American Depository Receipts

American Depository Receipts, or ADRs, are stock certificates of a foreign company that are registered in the name of a U.S. trust company or investment bank, which issues receipts against the shares.

The receipts trade on the U.S. stock markets – Nasdaq or New York Stock Exchange – just like ordinary stocks.  Therefore they must meet the same reporting and accounting standard requirements of the SEC such as the filing of annual reports and timely disclosure of information.

A Balanced Portfolio

A balanced portfolio needs exposure to manufacturing and consumer goods, industries that are in short supply in Canada.  Foreign companies can offer greater potential – they are larger and have interests worldwide.  ADRs let you diversify by country and industry.

Keep Your Objectives In Mind

What are the objectives of your portfolio – an income stream, capital growth or a combination of both?   If you are looking for income there are many high dividend-paying companies.  For price gains you can invest in companies that have superior growth prospects, especially those that do business in emerging markets with their growing demands.

Unilever.  This Anglo-Dutch producer of branded consumer goods (Dove, Axe, Lipton, Sunlight) does business in 100 countries with increasing sales growth in China and India.  Pays a dividend of $1.32 per share.

Telefonica.  Based in Spain, this telecommunications and entertainment company operates in 25 countries.  The dividend payout is $1.72.

GlaxoSmithKline.  This is a world leading research-based pharmaceutical and healthcare company that is headquartered in the UK.  They also market consumer products such as Sensodyne, Gaviscon, Nicorette and skin care products.  It pays $2.11 per share.

And, if you’re not too particular about the so-called sin products check out:

Diageo.  Based in England, they are the worlds leading alcoholic drinks manufacturer and marketer with brands including Crown Royal, Smirnoff, Captain Morgan and Guinness.  The dividend is $2.49 per share.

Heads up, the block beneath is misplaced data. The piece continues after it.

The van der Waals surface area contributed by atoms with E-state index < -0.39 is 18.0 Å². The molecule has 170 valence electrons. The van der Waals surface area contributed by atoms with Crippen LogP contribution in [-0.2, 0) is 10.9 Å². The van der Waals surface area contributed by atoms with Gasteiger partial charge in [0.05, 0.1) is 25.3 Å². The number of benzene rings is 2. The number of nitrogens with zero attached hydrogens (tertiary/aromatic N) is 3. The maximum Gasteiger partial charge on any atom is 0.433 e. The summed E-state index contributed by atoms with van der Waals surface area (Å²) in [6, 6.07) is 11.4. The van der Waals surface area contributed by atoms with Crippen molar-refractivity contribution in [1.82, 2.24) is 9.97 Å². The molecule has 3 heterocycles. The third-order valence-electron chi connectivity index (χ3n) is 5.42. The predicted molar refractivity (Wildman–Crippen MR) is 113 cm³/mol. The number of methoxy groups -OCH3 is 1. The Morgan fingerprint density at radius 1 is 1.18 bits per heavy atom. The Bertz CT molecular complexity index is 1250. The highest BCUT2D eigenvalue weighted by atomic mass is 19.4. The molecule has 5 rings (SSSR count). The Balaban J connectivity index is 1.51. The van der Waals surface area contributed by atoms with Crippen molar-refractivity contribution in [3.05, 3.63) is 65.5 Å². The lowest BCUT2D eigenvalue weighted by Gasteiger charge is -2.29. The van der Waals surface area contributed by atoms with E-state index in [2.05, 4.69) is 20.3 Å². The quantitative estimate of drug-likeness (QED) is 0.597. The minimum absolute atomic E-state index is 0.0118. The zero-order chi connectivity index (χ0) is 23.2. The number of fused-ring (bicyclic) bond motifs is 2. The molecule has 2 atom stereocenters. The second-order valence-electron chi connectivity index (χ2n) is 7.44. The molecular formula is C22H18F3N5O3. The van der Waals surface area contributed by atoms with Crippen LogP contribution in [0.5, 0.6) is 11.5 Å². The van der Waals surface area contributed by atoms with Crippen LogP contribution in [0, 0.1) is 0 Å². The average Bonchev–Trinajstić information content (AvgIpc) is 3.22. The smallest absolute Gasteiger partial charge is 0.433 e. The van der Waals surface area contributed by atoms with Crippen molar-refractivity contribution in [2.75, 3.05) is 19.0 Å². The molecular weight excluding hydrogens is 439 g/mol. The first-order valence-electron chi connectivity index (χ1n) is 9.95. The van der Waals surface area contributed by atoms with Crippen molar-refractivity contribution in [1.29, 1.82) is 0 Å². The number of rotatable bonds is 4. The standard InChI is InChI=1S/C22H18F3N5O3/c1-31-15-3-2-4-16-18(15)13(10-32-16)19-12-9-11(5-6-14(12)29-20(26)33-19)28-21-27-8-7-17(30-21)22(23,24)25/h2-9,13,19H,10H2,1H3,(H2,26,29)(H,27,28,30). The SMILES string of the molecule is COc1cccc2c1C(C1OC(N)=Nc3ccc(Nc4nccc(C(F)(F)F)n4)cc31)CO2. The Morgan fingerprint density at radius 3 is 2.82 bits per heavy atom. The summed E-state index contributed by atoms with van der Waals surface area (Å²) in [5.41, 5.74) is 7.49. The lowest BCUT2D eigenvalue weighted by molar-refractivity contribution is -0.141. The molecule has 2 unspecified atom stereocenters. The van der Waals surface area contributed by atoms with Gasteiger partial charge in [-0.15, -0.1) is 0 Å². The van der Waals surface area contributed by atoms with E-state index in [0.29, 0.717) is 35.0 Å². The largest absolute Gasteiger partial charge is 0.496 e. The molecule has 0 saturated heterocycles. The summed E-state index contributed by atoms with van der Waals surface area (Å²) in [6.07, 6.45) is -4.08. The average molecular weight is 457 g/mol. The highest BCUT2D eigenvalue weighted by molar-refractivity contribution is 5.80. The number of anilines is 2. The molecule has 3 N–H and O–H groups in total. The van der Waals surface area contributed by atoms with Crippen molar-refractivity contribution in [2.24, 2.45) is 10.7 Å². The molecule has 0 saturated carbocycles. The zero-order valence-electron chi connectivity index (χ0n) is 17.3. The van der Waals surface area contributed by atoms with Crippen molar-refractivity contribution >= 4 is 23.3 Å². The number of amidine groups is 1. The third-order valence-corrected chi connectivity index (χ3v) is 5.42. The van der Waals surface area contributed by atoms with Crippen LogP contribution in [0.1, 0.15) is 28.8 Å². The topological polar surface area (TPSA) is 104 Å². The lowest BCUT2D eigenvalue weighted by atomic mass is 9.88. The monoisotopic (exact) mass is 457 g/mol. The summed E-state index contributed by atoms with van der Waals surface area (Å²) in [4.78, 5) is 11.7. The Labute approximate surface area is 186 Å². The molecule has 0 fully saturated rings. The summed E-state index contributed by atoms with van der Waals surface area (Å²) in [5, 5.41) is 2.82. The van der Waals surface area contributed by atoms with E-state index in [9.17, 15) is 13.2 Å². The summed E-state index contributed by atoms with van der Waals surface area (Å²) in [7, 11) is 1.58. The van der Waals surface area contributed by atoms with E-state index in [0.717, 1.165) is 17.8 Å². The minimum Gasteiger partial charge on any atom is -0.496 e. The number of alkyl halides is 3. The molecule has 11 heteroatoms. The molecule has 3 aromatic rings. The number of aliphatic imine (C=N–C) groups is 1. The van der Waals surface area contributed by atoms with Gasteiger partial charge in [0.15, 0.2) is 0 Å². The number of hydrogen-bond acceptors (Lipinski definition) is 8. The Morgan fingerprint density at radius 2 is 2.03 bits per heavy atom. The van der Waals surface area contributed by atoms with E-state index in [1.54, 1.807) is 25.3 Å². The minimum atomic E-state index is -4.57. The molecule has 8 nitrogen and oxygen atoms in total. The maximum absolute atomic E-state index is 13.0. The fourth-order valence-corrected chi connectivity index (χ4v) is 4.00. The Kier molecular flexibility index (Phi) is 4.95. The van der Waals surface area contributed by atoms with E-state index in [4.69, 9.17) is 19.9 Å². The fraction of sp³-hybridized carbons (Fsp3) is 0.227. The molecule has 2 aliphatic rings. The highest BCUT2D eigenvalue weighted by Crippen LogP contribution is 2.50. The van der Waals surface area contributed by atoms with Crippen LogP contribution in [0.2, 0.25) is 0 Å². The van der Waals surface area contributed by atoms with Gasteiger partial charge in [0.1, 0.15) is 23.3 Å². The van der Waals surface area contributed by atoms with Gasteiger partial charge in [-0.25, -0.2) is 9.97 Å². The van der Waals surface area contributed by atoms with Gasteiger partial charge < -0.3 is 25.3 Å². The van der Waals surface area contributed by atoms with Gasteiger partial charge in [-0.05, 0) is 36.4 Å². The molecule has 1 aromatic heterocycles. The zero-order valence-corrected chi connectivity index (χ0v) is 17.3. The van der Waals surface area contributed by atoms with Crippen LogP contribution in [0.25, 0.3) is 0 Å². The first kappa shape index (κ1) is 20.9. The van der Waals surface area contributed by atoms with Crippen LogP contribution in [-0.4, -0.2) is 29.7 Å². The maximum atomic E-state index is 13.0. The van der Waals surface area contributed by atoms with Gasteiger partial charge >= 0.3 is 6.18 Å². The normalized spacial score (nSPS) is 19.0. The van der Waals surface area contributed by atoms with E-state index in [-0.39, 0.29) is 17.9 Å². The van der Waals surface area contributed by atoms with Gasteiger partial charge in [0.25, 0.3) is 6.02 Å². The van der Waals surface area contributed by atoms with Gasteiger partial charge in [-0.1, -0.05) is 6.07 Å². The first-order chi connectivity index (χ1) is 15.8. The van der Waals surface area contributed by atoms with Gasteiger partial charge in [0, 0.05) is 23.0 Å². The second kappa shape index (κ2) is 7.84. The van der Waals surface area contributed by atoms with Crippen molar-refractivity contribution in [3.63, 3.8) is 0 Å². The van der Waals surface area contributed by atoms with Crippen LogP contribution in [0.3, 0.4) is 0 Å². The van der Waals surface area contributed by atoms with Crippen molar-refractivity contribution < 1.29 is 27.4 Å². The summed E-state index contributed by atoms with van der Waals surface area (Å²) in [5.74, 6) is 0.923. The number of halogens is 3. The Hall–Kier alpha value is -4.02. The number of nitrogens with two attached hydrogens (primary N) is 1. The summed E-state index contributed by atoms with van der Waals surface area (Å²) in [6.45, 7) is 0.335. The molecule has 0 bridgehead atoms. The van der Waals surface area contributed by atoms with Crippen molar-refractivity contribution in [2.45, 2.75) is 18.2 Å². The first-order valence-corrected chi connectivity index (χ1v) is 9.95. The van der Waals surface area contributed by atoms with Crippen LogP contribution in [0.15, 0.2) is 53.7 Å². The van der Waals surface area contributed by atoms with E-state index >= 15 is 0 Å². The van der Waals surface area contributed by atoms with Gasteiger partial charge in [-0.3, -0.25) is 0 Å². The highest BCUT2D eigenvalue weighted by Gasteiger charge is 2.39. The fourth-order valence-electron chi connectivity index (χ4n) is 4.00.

British American Tobacco.  Sells tobacco products worldwide including Lucky Strike and Benson & Hedges.  It pays a whopping $3.70 per share.

What Are The Risks?

Keep in mind the risks associated with these investments:

Currency risk.  ADRs are denominated in and pay dividends in U.S. dollars.  As well, an unfavourable exchange rate in the originating country can depreciate the price of the underlying shares.  The dividend amount can vary.

Inflation risk.  A rise in inflation in the nation of the foreign company would decrease the real value of the receipts.

Political risk.  The stability of the government and policies of the country.

Are ADRs Right For You?

If you are just getting started in international investing, it’s easier to stick with a low-cost mutual fund or ETF.  Once you have some experience, ADRs can be a good way to achieve a more diversified portfolio and benefit from the higher growth rates in foreign markets with targeted investments in specific companies, sectors and countries.


6 Responses to American Depository Receipts

  1. Another “risk” might be called “fee risk,” that is, holding an ADR during the record date when the depository bank charges a fee to holders of the ADRs. This often comes as a surprise to shareholders and depending on the ADR, can be quite onerous.

  2. ADRs can also be a great way to provide some foreign currency exposure to a portfolio. I know it can be easy to think that if one has a portfolio of companies that mainly derive their profits in USD and pay dividends in USD then foreign currency risk doesn’t exist but this isn’t the case. If a US based corp competes with a foreign corp [ie Japanese] and the yen goes way down but the USD stays constant then the Japanese corp can sell their products for much cheaper than the US corp and with time will probably gain a large market share. So if one has a portfolio where their companies compete with foreign companies, then currency risk exists.

  3. [So yes, currency risk exists with ADRs, but in the long term in any globalized market, currency risk exists. The question for the investor isn’t so much how to buy assets in one given currency, but how to create a “safe” portfolio regardless of currency movements. ]

    • @Juan: I did mention that an unfavourable exchange rate both between the originating country and the US and also between US and Canada can considerably reduce both the value and dividends paid – hence currency risk.
      Thanks for your comments.

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